The internet being what it is, even a post as marginally belated as this one feels a little redundant. Still, it would feel stranger not to set down my thoughts on this year’s winners at all, if only because I can’t agree with Cory Doctorow that these are “some of the best results in recent memory”; they seem to me, as usual, a mixed bag, and perhaps more than usual an inconsistent bag.
The only explanation I can come up with for, say, the two Best Dramatic Presentation results – setting the immensely pleasing recognition for the low-key, nuanced Moon against the downright distressing award for the bombastically nonsensical The Waters of Mars, not just the worst nominee and bad by the standards of all TV, but bad by the standards even of the Doctor Who specials – is that completely separate groups of people won the day in each category. (This is just about possible, although not very likely, based on the voting statistics [pdf]: from 1094 ballots cast, after redistribution of preferences Moon won its category with 418 ballots, while The Waters of Mars won with 350.) More seriously, Jonathan Strahan, who worked on two of the nominees for Best Novellette, loses out in Best Editor: Short Form to Ellen Datlow, who didn’t work on any nominees this year; and Juliet Ulman, who edited two of the Best Novels, only got as many first-preference votes as No Award in Best Editor: Long Form. You can, of course, say that the Best Editor categories are for consistency over a body of work, rather than acquiring a few standouts, but that doesn’t seem to explain the continued overlooking of Sheila Williams, whose Asimov’s has in recent years dominated the short fiction categories – 10 of 15 nominees in 2007; 7 of 15 in 2008 and 2009; and while 3 of 15 nominees this year looks like a slump, it’s still more than any other single publication managed – yet who has never won in her category.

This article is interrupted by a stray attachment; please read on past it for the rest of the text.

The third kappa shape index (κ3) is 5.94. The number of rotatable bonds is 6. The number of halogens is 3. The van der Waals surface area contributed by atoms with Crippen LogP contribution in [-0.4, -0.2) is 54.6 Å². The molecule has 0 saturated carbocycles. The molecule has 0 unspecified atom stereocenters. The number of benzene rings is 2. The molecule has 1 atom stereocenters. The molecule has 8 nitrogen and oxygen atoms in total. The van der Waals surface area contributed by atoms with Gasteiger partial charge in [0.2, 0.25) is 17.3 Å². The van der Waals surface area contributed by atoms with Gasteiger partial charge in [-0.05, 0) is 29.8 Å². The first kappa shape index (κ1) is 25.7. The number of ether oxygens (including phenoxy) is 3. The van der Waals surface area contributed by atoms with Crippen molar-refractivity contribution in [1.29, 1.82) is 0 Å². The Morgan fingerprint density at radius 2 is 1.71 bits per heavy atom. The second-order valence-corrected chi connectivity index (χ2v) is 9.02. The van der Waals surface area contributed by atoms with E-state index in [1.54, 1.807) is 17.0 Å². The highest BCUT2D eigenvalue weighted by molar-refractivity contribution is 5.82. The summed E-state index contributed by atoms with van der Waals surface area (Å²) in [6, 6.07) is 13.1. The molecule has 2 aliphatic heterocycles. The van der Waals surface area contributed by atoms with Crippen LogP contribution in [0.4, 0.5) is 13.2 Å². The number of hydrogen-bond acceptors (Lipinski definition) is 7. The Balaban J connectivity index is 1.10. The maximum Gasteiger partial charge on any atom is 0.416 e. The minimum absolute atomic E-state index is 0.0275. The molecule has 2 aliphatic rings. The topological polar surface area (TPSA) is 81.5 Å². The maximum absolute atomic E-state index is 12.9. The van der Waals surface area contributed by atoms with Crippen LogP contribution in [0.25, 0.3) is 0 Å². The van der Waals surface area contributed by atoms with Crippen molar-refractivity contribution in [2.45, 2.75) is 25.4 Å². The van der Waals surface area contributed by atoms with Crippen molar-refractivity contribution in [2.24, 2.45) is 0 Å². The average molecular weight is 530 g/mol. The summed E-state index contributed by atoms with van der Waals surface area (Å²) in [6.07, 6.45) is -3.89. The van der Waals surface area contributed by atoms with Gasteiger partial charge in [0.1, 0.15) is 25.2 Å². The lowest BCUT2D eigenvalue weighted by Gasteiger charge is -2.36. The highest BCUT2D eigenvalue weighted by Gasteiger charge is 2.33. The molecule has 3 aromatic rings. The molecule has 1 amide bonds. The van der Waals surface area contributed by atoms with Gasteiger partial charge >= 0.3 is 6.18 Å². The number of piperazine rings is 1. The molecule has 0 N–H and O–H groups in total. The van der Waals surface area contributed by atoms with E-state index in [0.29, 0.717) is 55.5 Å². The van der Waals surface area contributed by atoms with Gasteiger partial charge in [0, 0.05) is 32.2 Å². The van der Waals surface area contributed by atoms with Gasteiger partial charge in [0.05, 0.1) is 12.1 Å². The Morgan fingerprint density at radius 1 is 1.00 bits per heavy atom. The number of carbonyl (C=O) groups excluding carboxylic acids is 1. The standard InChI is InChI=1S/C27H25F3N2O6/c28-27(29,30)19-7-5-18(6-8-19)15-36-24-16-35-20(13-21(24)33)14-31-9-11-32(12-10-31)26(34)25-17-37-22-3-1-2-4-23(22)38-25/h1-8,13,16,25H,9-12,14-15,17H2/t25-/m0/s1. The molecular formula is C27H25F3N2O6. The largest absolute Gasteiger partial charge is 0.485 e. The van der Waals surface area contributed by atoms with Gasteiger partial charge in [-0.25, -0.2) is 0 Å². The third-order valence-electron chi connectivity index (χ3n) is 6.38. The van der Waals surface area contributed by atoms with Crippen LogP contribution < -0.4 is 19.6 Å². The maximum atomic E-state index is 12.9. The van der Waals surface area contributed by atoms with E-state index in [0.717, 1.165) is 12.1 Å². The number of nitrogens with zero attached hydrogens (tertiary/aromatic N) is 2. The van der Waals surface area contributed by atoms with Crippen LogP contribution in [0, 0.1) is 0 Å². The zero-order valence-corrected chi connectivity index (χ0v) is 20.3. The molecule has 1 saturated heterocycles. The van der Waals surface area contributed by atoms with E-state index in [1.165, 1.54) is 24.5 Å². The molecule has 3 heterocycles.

It was satisfying to see a new Best Semiprozine – that is, the voters neither went back to their old Locus habit, nor settled into a new pattern with Weird Tales – and Clarkesworld certainly had a good year. (Although as Mark Kelly notes, it is a bit odd that Weird Tales dropped so far down the ranking.) I can only hope the award continues to move around, since I, like Abigail Nussbaum, am starting to feel a little bothered by the number of recusals. (My suggestion? The New York Review of Science Fiction, which is long overdue and having a good year.) Best Related Book was not a surprise, although This is Me, Jack Vance! is the only nominee in the category I haven’t sampled; neither was Best Graphic Story, to the point where it’s quickly becoming clear that voters don’t really know what to do with the category as it’s currently constituted. I’d be in favour of Liz Batty and Nick Honeywell’s proposal, in The Drink Tank [pdf], to change the category to Best Graphic Novel.
The winner of Best Fanzine, meanwhile, and for the second year running, is a winner within the letter of the rules rather than what I consider to be the spirit of them. Contra Jason Sanford, the only boundaries that StarShipSofa pushes for me are the ones I don’t really want to see pushed: ‘zines that publish fiction may be eligible within the current wording, but I don’t want to see them become the norm; ditto podcasts, if only because I’m too much of a written-word junkie; and nor do I want to see it become common for eligible ‘zines to campaign for their nominations. As Mike Glyer points out, however, the voting statistics don’t yet suggest that these two winners represent a sea-change in how the category is treated; and it’s good to see ‘zines like Journey Planet and group blogs like SF Signal bubbling under, not to mention Steam Engine Time, which I’d have dearly loved to see on the ballot.
And looming over everything else there’s that improbable tie for Best Novel, only the third in the history of the Hugos. As others have noted, it’s hard not to feel there’s a certain cosmic rightness in it, either because, like Jonathan McCalmont, you take it as a reflection of the fact that neither is quite polished enough to merit a full Hugo, or simply because these are the two novels that have been sharing out awards between them all year, and it’s appropriate to have that competition captured in this way. I tend to the latter view.